defined by the GRS80 system, nor with the level of global mean sea level. Smith and Milbert
(1998) estimate that the NAVD 88 vertical datum is 31.1 cm below the current best estimate of
the Earth's best-fit global geopotential. Tests show the vertical datum bias to be nearly constant
throughout the conterminous United States.
In addition to the general requirement of having an NAVD 88 Helmert height in the
conterminous United States, the leveled benchmarks were also selected according to a number of
A - Adjusted. B - Hand Keyed but not Verified. C - Computed from nearby Bench Marks. R - Reset. M - Readjusted due to earth movement. H - From Horizontal Branch.
Benchmarks in other categories were not retrieved:
P - POSTED - Force Fix to NAVD88. N - Determined by Single Spur. O - From Horizontal Branch but Other Agency.
Briefly, "adjusted" benchmarks form the bulk of NGS data. Using more recent software, these
level surveys were checked and
adjusted into the network. "Hand keyed" benchmarks refer to historical data (typically associated
with the NGVD 29 datum) that have been adjusted and keyed manually, but
have not been processed through the full set of more recent data checking and
adjustment software. "Computed from nearby bench marks" refers to the same
historical data as "Hand keyed", but are incomplete in some respect, most likely due to
superseded and/or missing adjusted heights. "Reset" benchmarks
denote geodetic leveling over short distances to establish a replacement mark for a benchmark,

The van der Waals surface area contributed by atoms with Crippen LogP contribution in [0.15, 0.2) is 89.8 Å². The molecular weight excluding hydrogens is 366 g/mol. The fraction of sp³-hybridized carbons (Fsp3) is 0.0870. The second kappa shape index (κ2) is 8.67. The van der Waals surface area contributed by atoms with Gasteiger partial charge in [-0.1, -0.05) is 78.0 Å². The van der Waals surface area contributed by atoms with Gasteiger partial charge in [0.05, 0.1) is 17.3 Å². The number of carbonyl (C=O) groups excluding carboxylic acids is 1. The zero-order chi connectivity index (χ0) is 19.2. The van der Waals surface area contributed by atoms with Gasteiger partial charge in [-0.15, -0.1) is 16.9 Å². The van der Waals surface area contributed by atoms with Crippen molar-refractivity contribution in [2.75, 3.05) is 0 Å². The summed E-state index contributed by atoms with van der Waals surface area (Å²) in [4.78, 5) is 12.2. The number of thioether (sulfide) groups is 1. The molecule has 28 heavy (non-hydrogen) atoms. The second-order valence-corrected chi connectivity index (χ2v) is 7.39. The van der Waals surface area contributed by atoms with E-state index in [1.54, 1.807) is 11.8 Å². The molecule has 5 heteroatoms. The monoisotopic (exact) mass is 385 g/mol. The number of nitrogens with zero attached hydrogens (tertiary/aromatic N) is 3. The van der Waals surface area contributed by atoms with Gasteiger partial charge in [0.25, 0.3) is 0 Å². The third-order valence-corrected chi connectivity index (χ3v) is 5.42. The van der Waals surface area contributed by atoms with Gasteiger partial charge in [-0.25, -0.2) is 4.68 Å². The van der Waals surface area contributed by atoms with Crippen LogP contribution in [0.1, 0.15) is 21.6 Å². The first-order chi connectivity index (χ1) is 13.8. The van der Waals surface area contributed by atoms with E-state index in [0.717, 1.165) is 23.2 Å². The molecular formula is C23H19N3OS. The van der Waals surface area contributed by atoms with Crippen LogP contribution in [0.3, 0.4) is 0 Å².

and usually have only one network point connection.
"Readjusted due to earth movement" benchmarks have elevations computed from the most recent
leveling measurements in areas of known vertical motion. "From horizontal branch" benchmarks
represent short level tie data measured by NGS in the course of performing horizontal control
For the categories that were not retrieved: "Posted" benchmarks were withheld from the
NAVD 88 general readjustment due to excessive misclosures. After the readjustment, the troublesome
survey lines were fit to the network, and the points were flagged. "Determined by single spur"
benchmarks are established from only one network point, and are not considered sufficiently
reliable for this data set. "From horizontal branch but other agency" benchmarks are short level
ties performed by other agencies when conducting horizontal control surveys. Due to issues of
data reduction, this category was not retrieved. In addition, control points obtained from standard
trigonometric leveling were not considered to be of sufficient accuracy. And, benchmarks
established from GPS surveys were not used. While such orthometric heights can be accurate, a
data set independent of any underlying geoid model was desired.